Would you go to a mobile clinic at a Dollar General store? : Shots - Health News Dollar General's primary care experiment could help solve rural America's care shortage. But it's getting a chilly reception in Tennessee.

A mobile clinic parked at a Dollar General? It says a lot about rural health care

  • Download
  • <iframe src="https://www.npr.org/player/embed/1202188258/1205245200" width="100%" height="290" frameborder="0" scrolling="no" title="NPR embedded audio player">
  • Transcript

AILSA CHANG, HOST:

Dollar General, with its big yellow sign, has 19,000 stores nationwide, more than any other retailer. Eighty percent of those are in small towns. And now Dollar General is pairing up with a mobile clinic operator for an experiment to bring health care to rural residents. Reporter Sarah Jane Tribble traveled to Tennessee and discovered that winning patients isn't as simple as just setting up shop in a parking lot.

SARAH JANE TRIBBLE: The mobile clinic looks like a cross between a small RV and a food truck. One side is covered with a bright blue and yellow poster - vaccinations, physicals, prescriptions. When registered nurse Kimberly French arrives for her shift, she snaps a cord on an exam chair back into place. We talk over the hum of the air conditioning.

KIMBERLY FRENCH: A lot of it's already set up. I come in and just make sure everything that's lost its way on the trip is back where it goes.

TRIBBLE: The van has been trying out different Dollar General locations since late last year and trying to win people over. French uses an iPad to connect patients with a nurse practitioner or physician assistant. She can also do labs, give shots and just be with the patient - that is, when there are patients.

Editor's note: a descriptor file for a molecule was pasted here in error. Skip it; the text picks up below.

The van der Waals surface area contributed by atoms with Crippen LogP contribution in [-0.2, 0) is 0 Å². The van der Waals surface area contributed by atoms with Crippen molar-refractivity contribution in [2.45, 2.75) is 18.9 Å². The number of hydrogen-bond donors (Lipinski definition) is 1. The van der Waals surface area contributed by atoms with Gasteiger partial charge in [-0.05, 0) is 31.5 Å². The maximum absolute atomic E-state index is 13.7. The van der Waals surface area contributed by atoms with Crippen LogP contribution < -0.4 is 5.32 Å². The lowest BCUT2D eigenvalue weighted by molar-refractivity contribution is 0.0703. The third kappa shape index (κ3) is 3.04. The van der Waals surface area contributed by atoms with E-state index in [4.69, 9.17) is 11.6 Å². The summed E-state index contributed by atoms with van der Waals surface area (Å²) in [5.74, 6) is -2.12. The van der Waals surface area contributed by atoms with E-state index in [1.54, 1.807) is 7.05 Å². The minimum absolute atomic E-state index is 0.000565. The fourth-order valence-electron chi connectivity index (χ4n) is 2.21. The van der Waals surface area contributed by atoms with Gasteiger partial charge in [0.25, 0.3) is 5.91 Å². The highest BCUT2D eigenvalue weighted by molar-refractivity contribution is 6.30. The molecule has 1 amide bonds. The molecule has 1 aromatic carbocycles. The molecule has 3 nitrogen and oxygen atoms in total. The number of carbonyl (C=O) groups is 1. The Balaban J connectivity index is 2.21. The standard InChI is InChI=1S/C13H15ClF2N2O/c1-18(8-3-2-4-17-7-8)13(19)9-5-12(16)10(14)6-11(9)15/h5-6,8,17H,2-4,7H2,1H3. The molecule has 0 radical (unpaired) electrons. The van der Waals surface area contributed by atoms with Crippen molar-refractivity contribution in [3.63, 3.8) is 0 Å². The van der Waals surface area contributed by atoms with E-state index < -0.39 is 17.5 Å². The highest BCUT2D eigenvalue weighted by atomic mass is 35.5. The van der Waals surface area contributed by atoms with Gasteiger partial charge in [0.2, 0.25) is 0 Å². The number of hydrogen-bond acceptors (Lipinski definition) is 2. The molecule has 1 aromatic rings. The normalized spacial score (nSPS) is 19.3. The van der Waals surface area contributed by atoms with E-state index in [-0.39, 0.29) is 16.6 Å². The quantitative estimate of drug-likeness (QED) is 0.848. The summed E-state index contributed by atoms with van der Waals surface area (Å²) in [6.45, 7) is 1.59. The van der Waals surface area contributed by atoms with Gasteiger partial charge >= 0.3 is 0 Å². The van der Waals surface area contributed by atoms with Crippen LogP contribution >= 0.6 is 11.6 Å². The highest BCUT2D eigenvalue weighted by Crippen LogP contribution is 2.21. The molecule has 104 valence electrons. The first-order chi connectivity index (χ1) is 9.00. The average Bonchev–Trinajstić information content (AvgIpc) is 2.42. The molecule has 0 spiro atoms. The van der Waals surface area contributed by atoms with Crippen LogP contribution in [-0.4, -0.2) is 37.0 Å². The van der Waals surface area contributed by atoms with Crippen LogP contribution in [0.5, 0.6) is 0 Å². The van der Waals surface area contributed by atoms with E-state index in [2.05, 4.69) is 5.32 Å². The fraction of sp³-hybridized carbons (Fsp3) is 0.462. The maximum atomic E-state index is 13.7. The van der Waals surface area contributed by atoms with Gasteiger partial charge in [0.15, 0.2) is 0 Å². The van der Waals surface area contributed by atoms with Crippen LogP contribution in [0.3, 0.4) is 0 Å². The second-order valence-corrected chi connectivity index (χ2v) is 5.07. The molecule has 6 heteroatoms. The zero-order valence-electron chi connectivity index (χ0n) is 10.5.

FRENCH: We don't have any appointments so far today, but that could change. Last night, we didn't have any appointments and three or four people showed up all at one time. So...

TRIBBLE: The clinic is owned and operated by mobile health provider DocGo, as in doctor on the go. The company is based in New York. Business boomed for DocGo during the Covid-19 pandemic. But in recent weeks, the company has faced scrutiny for how they are delivering care in New York and their use of public funds there. Meanwhile, here in Tennessee, with its partner Dollar General, the company is trying to figure out health care in rural America. Bubba Murphy was walking into a Dollar General when I stopped him to ask about the mobile clinic.